A Chance to Get His Voice Back
This story is about a St. Mary's Health Clinics patient who struggles greatly as a musician when his voice just stops.
This piece originally appeared in the Fall 2011 Possumus.
After his ordeal, getting medical attention and reporting to the authorities, Justin rested a few hours before calling his parents [to tell them about the physical and verbal abuse he endured as a victim of a hate crime].
“At first, I was shocked,” says his mother, Kathy Caron, a Licensed Clinical Social Worker and Professional Faculty member at St. Catherine University. “Then, I felt sadness. Eventually, I became angry; but I think my anger was more about the larger issues of stigma, marginalization, discrimination, ignorance and violence than it was at his assailants. When I considered the social implications – the injustice – I couldn’t sleep. Sitting at my kitchen table in the middle of the night, I was scared.”
At that point, Kathy realized she could no longer passively support GLBT causes. It was time to get her own skin in the game.
“The best way I can protect my son and other minorities is through education,” she says. “I became a much more vocal ally. I’m now willing to be uncomfortable talking with others and recognizing my own need for growth.”
Step 1 for Kathy was to create awareness of intolerance that leads to violence. She started by sending an email blast about her son’s assault with a link to a local news feature about Augsburg student reaction to the assault.
“I want to share something that has been going on for me and my family. You may have seen this on the news… the unnamed student is Justin. He is doing fine – just very overwhelmed and dealing with a mix of emotions. He is a solid kid and resilient, so this is not going to stop him from openly being who he is. Augsburg continues to impress me in its open support and advocacy of their student body – ALL of them. Justin has chosen great friends, and thanks to his family, friends, and broader community, he feels supported. I plan to do what I can to be a voice for acceptance and tolerance... even when it makes me uncomfortable (as I am in sending you this message). To my GLBT friends, I am so sorry that this crap still happens.”
In Kathy’s work as a counselor and instructor in the Twin Cities Catholic university system, she’s crossed paths many times with CSJs, consociates and volunteers. “I’ve always been impressed with how the CSJs learn individually and as a group about justice issues,” she says. “Through mutual respect, they develop consensus among themselves and then get to work addressing pressing social needs while planting seeds of systemic change.”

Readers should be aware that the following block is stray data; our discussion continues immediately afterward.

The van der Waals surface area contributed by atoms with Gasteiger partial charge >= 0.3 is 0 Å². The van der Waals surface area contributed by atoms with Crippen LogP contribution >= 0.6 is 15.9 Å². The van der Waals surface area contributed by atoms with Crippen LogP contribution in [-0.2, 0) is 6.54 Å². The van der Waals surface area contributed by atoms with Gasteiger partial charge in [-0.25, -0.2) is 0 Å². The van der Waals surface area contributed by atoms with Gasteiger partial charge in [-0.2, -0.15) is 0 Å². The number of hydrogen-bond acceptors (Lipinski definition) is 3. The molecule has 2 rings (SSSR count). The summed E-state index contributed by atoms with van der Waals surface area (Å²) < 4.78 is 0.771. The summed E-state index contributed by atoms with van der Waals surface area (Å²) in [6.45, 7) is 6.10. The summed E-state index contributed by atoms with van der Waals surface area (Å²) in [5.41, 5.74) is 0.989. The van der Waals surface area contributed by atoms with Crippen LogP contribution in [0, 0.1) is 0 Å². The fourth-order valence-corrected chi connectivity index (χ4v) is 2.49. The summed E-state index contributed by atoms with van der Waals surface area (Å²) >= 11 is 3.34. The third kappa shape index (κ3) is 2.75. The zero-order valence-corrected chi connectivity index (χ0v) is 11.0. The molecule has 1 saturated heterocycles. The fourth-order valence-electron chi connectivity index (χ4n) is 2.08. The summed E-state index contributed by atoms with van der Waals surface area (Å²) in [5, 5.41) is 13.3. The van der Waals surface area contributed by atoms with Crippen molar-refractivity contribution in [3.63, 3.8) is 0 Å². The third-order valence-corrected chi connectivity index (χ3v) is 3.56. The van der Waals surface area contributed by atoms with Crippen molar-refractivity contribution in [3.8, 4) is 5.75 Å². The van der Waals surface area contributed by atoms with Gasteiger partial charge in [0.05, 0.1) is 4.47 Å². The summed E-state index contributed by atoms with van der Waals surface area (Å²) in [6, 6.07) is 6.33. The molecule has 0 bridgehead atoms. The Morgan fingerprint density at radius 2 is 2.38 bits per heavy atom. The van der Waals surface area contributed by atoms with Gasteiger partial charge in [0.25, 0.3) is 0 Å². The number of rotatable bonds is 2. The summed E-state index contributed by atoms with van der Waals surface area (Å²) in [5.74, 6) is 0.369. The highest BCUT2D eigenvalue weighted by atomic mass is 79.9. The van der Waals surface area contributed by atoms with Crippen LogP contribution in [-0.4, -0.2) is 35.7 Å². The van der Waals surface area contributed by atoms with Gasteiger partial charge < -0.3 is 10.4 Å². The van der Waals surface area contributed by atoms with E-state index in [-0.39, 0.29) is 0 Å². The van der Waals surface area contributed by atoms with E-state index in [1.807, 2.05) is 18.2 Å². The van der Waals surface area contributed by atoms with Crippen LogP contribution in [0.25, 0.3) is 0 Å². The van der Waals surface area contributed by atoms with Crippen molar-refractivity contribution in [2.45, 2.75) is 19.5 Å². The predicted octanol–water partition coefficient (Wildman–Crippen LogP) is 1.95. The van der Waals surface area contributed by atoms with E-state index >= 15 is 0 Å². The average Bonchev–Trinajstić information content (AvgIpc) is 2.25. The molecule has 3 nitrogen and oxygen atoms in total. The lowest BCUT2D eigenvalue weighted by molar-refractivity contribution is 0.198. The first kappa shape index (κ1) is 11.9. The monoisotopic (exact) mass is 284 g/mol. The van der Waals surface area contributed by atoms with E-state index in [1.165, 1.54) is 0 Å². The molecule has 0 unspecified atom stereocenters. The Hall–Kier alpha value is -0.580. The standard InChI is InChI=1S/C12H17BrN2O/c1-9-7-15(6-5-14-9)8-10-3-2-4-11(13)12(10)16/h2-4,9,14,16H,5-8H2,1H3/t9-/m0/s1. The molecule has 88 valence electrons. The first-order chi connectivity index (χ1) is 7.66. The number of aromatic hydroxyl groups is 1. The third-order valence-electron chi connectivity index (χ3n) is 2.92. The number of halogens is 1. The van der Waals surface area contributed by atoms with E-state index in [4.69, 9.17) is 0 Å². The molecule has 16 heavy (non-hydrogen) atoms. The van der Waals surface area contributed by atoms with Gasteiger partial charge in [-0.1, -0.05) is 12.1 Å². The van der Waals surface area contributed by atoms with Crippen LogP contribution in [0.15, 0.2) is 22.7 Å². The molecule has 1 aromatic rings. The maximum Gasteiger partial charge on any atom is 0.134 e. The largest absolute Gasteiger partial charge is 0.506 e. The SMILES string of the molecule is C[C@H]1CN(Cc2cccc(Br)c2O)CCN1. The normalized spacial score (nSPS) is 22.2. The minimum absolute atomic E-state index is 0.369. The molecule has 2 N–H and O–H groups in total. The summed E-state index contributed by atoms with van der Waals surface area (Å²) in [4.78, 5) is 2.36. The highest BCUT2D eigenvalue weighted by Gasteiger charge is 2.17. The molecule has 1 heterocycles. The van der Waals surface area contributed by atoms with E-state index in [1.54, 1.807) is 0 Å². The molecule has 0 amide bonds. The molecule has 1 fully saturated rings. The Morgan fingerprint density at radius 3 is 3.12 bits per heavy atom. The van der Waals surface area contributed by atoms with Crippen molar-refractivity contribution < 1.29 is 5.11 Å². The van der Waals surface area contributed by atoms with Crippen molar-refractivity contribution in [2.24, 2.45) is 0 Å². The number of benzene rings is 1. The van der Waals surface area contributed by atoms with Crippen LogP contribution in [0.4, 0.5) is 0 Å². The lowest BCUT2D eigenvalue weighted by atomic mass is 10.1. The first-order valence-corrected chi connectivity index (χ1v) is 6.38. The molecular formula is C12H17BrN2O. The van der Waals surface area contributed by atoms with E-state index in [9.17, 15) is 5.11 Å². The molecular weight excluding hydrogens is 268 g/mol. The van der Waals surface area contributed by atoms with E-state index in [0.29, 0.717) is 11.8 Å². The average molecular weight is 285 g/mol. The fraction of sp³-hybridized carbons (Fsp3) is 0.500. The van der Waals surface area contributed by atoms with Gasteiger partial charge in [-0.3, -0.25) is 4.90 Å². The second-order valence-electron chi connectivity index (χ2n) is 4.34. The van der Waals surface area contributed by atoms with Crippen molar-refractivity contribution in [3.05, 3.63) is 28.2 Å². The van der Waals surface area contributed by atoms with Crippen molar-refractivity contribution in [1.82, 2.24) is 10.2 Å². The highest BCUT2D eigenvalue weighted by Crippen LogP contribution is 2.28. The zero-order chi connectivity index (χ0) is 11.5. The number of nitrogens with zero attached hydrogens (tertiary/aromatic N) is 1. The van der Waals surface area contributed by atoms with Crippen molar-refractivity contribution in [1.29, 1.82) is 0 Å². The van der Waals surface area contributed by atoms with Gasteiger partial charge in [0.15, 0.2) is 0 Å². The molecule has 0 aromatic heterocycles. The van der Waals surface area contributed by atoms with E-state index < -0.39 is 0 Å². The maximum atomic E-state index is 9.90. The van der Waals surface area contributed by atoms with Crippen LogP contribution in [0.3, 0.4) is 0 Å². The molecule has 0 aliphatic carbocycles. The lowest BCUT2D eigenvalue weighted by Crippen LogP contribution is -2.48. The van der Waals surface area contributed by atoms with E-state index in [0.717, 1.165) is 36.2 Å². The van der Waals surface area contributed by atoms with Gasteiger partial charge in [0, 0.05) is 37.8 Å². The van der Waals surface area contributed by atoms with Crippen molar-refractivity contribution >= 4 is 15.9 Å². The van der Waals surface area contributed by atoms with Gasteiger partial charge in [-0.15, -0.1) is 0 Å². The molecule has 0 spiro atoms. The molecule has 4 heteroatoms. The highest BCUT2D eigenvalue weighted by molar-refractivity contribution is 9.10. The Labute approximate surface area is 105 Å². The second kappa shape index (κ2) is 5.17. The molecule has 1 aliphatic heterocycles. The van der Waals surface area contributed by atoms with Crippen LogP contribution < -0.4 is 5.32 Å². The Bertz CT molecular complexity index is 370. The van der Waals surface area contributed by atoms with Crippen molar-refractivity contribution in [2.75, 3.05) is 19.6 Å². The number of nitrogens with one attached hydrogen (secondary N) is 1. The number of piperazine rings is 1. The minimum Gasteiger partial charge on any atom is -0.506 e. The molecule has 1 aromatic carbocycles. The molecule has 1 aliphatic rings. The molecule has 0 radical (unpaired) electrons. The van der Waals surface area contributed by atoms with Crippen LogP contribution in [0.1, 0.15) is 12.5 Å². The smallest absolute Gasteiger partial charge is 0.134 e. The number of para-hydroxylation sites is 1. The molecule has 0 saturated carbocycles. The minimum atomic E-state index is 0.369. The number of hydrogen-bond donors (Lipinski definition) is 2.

When the CSJs invited Kathy to speak about her son’s ordeal at their Province Assembly, she readily accepted. She understood that while not all of the nuns agree on GLBT issues, her words would reach an audience dedicated to ending violence. And when a CSJ Consociate invited her and Justin to speak one evening at Cretin-Derham Hall High School, she accepted that invitation, too, seizing the opportunity for her and her son to educate a large group of parents. “The sisters I know are very loving, compassionate people. They’re also unafraid to speak out and get their hands dirty, if need be, to provide needed programs for all age groups that reach all sorts of people. Rather than screaming, ‘Hey, look at us,’ their ministries tenaciously assert, ‘Look at this problem and what can be done about it.’”
Kathy and son Justin, at his high school graduation.
St. Mary's Health Clinics is Essential
This piece originally appeared in the Summer 2016 Bold Moves for Real Change.
Health care is a basic human right. The patients I have seen at St. Mary's Health Clinics (SMHC) are hardworking patients who deserve to have health care. If we can provide anything that makes their lives a little bit easier, it's important to me to do that. I've been given opportunities in my lifetime, and this is just one small way I can give back to the community and to show that I believe health care is a basic right.
I see several patients each time I volunteer, and I give them some tools, medication, and a listening ear. I hope that better health care for each patient is better health care for their whole family. I see that each of us is highly connected to our community. And the healthier people are, mentally and physically, the healthier our communities are going to be.
If St. Mary's Health Clinics didn't exist, patients would have to use acute care, urgent care, and emergency rooms for their health care. And not only is that not okay for the patient - they are not going to get the best care for their diabetes or high blood pressures in an ER; it is only going to be a quick fix - it is not a good way to use our resources in medicine. Patients who have chronic care need a home base and a clinic that can provide refills and prevent crises. St. Mary's Health Clinics is essential.
Dr. Carla Schwartz